SAO PAULO (Reuters) – After a presidential campaign in which political violence overshadows the political debate, many Brazilians fear that the attacks will continue after the foreseeable election on Sunday of right-wing extremist right-wing candidate Jair Bolsonaro.
FILE PHOTO: Federal deputy Jair Bolsonaro, a candidate for the presidential elections in Brazil, shows a doll of himself during a rally in Curitiba, Brazil on March 29, 201
Bolsonaro's supporters in The past few weeks have threatened to hurt Supreme Court judges and physically attack journalists and opposition voters.
Violence was also attributed to the supporters of Bolsonaro's opponent Fernando Haddad of the Workers' Party (PT), albeit to a much lesser extent.
Brazil's tense political climate has been compared by some in the US with divisions where several prominent opponents of President Donald Trump received pipe bombs in the post this week.
But the situation in Brazil is far more dangerous, say analysts, because they already suffer from extreme violence, often without consequences for the perpetrators.
Nearly 64,000 murders were registered last year, but less than 10 percent of homicides are charged according to government sources.
Bolsonaro, who holds double-digit leadership in all polls, suffered a near-fatal attack during an election campaign last month.
He is still recovering, but the episode only reinforced his aggressive rhetoric by linking verbal attacks on political opponents with vows to forcefully fight crime and prosecute graft cases against opponents.
"Your PT team, you will have the civil and military police with legal support to back the law," he said in a video broadcast to Supporters at demonstrations last Sunday. "These criminal reds will be banished from our homeland."
He says he does not approve of his supporters' violence, but analysts say his daily rumors about social media platforms are taking a toll.
"Bolsonaro has opened Pandora's box of political violence in an already extremely violent country because of his rhetoric of supporting violence and the aggressive nature with which he fought," said Rafael Alcadipani, public safety expert Getulio Vargas Foundation University in São Paulo.
"If people thought that Brazil has extremely high levels of violence in normal times, imagine how it will be under a president who aggressively drives violence between police and political opponents?"
Bolsonaro's Attacks In the media about the aggressive reporting he calls the "Fake News," newsrooms have cooled down, dealing with an increase in threats and physical violence.
Abraji, the Brazilian investigative journalism group, has since January said 64 reporters covering the campaign have been physically attacked and another 82 have been targeted in online hate campaigns.
By comparison, according to the US Press Freedom Tracker database, which is run by more than two dozen press freedom groups, 40 US journalists who dealt with all issues were physically attacked during this period.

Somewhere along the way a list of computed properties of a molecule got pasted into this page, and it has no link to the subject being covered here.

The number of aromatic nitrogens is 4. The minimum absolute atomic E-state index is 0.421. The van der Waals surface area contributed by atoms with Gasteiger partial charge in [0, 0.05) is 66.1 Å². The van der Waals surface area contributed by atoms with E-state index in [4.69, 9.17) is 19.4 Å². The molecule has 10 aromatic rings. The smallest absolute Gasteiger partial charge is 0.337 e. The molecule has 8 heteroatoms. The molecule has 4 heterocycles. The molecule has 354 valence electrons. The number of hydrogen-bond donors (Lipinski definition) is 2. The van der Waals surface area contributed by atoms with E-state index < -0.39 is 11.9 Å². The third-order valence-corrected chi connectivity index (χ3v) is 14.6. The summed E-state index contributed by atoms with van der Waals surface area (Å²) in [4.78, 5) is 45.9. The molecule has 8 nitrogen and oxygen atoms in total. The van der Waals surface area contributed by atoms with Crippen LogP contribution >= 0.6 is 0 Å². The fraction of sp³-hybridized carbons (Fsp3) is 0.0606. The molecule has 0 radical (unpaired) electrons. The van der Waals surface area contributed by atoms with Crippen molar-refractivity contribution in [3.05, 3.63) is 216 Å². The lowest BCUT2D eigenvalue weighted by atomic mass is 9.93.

Bolsonaro supporters were blamed for most of the attacks in Brazil, Abraji said, while PT supporters were responsible for a smaller portion.
Folha de S.Paulo, Brazil's largest newspaper, was flooded with threats, including the reporter's six-year-old son, who revealed alleged illegality in the use of WhatsApp by the Bolsonaro campaign to spread misinformation.
The federal police investigate a retired army colonel who has repeatedly threatened the Supreme Court judges with widespread video threats, warning them against Bolsonaro. The man now wears an electronic ankle strap so the authorities can monitor his whereabouts.
Carmen Lucia, the judge of the Supreme Court, said the attacks are a threat to democracy. They said this week that "aggression aimed at justice is an attack on the entire court as an institution"
Bolsonaro, 63 Former former army captain is a fervent supporter of the 1964-85 Brazilian military regime and quotes one of the most notorious torturers of the day, Colonel Carlos Ustra, as a personal hero.
As president, he says he would encourage the police to kill suspected criminals with devotion. He wants to loosen weapons controls so that civilians can defend themselves, and sometimes he means that violence can also solve Brazil's political problems.
In an election campaign, he reached for the cameraman's tripod, shouldered it like a rifle and shouted into a microphone, "we're going to beat up all supporters of the Labor Party!"
His campaign says his rhetoric is simply about politically incorrect jokes that should irritate his leftist rival Fernando Haddad.
Bolsonaro, with his riotous anti-establishment stance, has won over ten million Brazilian voters, citizens who are tired of being the target of rampant street crime and endemic political corruption he swears.
Matheus Ferreira, an 18-year-old snack vendor from Sao Paulo who comes out of a violent slum, said the tense situation filled him with fear, but not much beyond standing every day at the door.
"I will vote for Bolsonaro," he said this week. "If he could make Brazil safer, he would have been worth the risk."
(For a graph on Brazilian elections, click on tmsnrt.rs/2Ixe0NI)
Brad Brooks coverage; Edited by Clive McKeef and Joseph Radford